The Numbers: The Daily News wouldn’t share specific figures, but it said the qualitative data it receives from the survey is more valuable at this point.

The Lessons: It’s not enough to just conduct surveys, news organizations must then take that information and then make changes based on the results.

The Future: The Daily News plans to continue conducting NPS surveys on a quarterly basis moving forward.

Want to know More?: Scroll down for more on how you can start using NPS in your organization.

The Challenge

Like every newspaper, Maine’s Bangor Daily News has had to adapt to a changing business model.

In fall 2017, the paper introduced a digital pay meter on its website. The Daily News spent months researching how to implement the meter, and working out how to best communicate the change to readers.

“We spent about half a year studying what other publishers have done, what mistakes they have made, what they have learned and planning how we would handle digital subscription here,” Bangor Daily News COO Todd Benoit wrote in an introductory article. “One of our biggest lessons has been to communicate often, clearly, and openly and to focus on customer service.”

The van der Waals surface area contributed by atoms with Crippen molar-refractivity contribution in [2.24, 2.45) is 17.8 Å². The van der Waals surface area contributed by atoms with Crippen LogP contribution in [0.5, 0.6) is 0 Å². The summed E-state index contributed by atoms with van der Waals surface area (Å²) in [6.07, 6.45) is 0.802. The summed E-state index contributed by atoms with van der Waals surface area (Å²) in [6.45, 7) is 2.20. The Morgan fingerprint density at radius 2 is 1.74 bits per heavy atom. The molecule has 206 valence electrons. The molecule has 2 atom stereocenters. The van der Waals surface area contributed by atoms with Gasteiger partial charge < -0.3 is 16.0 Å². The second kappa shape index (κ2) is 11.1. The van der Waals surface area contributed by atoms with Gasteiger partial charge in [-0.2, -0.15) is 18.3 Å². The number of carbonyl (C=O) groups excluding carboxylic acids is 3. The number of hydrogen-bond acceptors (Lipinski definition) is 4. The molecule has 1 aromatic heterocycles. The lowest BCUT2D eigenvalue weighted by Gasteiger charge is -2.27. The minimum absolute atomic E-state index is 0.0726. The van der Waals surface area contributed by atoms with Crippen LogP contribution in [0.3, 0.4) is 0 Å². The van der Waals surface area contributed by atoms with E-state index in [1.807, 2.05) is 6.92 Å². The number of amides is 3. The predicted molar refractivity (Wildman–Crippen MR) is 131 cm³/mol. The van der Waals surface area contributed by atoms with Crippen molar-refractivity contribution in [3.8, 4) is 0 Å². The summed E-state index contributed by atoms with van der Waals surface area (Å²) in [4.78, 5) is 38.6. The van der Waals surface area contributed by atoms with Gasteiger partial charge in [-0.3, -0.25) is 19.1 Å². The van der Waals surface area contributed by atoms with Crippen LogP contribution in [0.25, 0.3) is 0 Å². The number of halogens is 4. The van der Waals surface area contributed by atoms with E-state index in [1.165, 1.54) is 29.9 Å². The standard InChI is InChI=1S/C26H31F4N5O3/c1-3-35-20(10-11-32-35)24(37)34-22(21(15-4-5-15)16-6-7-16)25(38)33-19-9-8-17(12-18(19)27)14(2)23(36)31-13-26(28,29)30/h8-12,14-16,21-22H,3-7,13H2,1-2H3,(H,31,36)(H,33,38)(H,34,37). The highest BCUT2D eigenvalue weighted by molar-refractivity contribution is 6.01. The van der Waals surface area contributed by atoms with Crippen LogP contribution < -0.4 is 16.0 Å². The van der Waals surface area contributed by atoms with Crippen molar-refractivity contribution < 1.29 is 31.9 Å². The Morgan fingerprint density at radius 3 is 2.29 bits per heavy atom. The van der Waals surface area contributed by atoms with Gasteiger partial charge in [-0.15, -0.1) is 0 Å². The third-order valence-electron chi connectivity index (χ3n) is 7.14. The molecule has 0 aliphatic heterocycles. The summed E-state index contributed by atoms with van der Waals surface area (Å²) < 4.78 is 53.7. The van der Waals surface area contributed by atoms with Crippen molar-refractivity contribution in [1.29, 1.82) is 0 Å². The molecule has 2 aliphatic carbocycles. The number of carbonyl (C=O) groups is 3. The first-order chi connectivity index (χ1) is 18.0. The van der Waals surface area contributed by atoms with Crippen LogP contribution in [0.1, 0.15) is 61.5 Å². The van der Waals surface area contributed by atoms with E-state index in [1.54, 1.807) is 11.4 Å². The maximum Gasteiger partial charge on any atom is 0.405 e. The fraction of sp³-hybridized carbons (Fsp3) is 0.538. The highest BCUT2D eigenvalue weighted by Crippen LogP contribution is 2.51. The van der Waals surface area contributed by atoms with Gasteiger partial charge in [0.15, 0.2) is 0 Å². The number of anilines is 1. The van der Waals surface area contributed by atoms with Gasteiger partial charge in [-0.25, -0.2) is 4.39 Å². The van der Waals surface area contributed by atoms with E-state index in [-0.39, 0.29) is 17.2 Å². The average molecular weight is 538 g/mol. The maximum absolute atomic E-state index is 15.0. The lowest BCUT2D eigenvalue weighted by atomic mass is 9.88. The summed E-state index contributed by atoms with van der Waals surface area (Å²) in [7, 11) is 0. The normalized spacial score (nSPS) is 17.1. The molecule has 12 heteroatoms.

The Daily News has tried to spread that ethos throughout the organization by putting readers and subscribers at the center of its operations.

But as it has built out its paying digital audience, the Daily News has wanted to better understand what its subscribers think and how it can better serve them.

The Strategy

To get inside subscribers’ heads, the Daily News began using Net Promoter Score surveys to try and gauge what its subscribers think about coverage and their experience with the paper.